Friday, May 22, 2015

Flag Friday - Embroidery

Incorporating hand stitching into a prayer flag helps me to pray
and ponder over the person(s) I am creating the flag for.
Hand embroidery can be used to create text, as Sue Rideout did in her flag, or. . .
. . .to emphasize shapes, as Jamie Fingal did in this flag, or. . .
 . . .to create images, as Annika Lund and her embroidery students did in these lovely flags.
There are a plethora of stitches that can be used on prayer flags. Many more than just a straight stitch and french knot (even though those are both great stitches).  Rather than rewrite the book on embroidery tutorials here on the Prayer Flag Project, we are sharing some links to some top notch hand embroidery tutorials.

Mary Corbet's Needle 'n Stitch Video Tutorials - Over 70 easy to follow videos!
Sarah's Hand Embroidery Tutorials - Picture Dictionary with links to Tutorials
The Purl Bee Embroidery Basics - Tutorials of basic stitches

I hope they will inspire you to incorporate a new stitch or two into your prayer flags, and then fly your flags by sharing them on the blog.  If you know of a tutorial not listed, please feel free to leave a link in a comment.

Saturday, May 16, 2015

Flag Friday - Crocheted Flags

Lisa asked me to explain how I use crochet in my prayer flags after seeing these pictures:
Picture 1

Picture 2

Picture 3
The joke is that I used a different method in each one.

Picture 1: I begin with a length of chain stitch before simply crocheting along the hanging edge with half crochet stitch. If its a single flag I then do more chain stitch before turning and crocheting back along it.
If it's too difficult to pass the hook through the fabric you can make a hole with an awl first such as in the following picture

Picture 2:   I stitched a row of blanket stitch across the hanging edge and then crochet a line of chain stitch before crocheting into the blanket stitches and again doing a chain stitch, before turning and crocheting back across it.
As in this pic you can see the blanket st in red thread and the crochet in yellow thread.
You can also see the first amount of chain st.

Picture 3: I used an old piece of pre-existing crochet and stitched it to the flags by hand but a zigzag machine stitch would work just as well.I have used a strip of lace edging in the past as well.

Here you can see I left gaps between the flags and decorated the gaps with buttons.This one hangs in my studio.

Crochet stitches used?  Any stitch you are comfortable with.
Number of rows crocheted?   Any number you want and it can be solid or lacy style crocheting.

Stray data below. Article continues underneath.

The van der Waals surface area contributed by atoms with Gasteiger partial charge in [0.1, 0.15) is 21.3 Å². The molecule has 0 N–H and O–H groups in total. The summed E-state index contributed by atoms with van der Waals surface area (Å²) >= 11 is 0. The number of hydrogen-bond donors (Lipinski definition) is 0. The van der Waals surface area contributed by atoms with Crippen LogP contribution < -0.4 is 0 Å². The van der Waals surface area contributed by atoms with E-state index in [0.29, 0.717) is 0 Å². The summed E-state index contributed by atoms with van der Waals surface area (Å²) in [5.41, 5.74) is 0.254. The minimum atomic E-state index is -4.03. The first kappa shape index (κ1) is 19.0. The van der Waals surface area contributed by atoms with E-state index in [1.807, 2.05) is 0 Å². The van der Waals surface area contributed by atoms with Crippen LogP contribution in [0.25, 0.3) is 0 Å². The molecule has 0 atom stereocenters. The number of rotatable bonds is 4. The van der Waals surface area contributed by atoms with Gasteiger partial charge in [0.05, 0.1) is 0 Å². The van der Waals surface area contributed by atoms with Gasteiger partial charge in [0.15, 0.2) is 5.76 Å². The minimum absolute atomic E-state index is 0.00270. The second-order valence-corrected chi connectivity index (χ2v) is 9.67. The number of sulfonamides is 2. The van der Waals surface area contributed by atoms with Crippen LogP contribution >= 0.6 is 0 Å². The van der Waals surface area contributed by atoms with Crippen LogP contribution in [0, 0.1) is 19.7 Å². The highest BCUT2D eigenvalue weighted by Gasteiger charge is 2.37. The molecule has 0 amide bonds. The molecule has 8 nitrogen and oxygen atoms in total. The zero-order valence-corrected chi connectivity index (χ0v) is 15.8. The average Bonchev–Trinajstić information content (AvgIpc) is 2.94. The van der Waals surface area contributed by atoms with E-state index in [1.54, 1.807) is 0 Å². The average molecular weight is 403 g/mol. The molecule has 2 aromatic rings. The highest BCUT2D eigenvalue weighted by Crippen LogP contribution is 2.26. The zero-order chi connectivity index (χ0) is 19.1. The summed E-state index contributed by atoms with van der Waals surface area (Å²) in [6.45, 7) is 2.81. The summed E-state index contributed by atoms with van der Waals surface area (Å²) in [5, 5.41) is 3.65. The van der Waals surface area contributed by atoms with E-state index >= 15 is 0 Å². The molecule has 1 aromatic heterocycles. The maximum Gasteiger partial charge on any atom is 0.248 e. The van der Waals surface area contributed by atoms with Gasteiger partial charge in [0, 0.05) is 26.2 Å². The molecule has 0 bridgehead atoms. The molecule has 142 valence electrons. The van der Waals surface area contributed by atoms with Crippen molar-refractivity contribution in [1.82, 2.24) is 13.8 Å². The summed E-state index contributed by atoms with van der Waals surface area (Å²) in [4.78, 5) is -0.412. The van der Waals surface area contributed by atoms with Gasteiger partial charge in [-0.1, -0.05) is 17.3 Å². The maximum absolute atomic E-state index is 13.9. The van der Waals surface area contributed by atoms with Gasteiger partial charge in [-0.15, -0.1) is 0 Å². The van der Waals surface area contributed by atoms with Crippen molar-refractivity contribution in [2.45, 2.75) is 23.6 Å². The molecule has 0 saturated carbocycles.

Do you join a few together or make then singularly?  I make what is needed, be that one flag or a number of flags.
Do I need to be a crochet master? I like to use crochet because it fast and easy to use, and you don’t need to be a crochet master to do it. As long as you can make a chain and do one type of crochet stitch, anyone can do it.
The whole point of making prayer flags is to send love and positive thoughts out there to the universe and you can’t do that when you are stressing about your work……well I can’t.

I do hope that helps and will answer any questions, but I will say it now after years of following patterns I make things up now as I go.
Happy flag making!
 Cheers, Faye

Saturday, May 9, 2015

Flag Friday

For this weeks Flag Friday we wanted to share a couple of links to stories about Prayer Flags being made for Nepal that we thought might be inspirational.

SAYING A PRAYER: Little Hallingbury Church of England Primary School pupils Oliver Engehan, 8, and Amelia Lellow, 9, with their prayer flags for Nepal - from the Herts and Essex Observer

Read more: 
Follow us: @HertsEssexObser on Twitter

Children in Chichester UK make flags for Nepal victims

Prayer Flags Serve As Tribute To The Fallen

If you have seen something of interest, please share it in the comments!  If you have made a prayer flag you would like to fly on the internet, please email us at

Saturday, May 2, 2015

Prayer Flags for Nepal

My name is Sue and I live in Maine.  I am an old friend of Vivika Hansen’s.  She shared your idea and I had to sit down and make a prayer flag for Nepal.  There were so many things that the people there need and I couldn’t decide on just one to focus on.  So I decided to make a prayer flag full of many prayer flags!  I chose the gray background to represent the ash in their sky.  I chose bright colors for the mini flags to emphasize the goodwill that is coming their way from around the world.  What a wonderful way to show the people of Nepal that we care.

Friday, May 1, 2015

Flag Friday

Creating prayer flags is not about making a perfect piece of art, or finding the perfect words and images.  It is about putting our hopes, feelings and prayers into the world and having the faith that they will be heard and answered.  There have been many terrible and great things happening in the world this week and we are hoping you will find uplifting words to share with the world and create a flag (or two or three) to put into the wind, whether that wind is outside or across the internet.  Below are a couple of word clouds we hope might inspire you.  
 If you can think of other resources for words or sayings, please feel free to share them in the comments.
And as always please feel free to email us at to share your flags on the blog.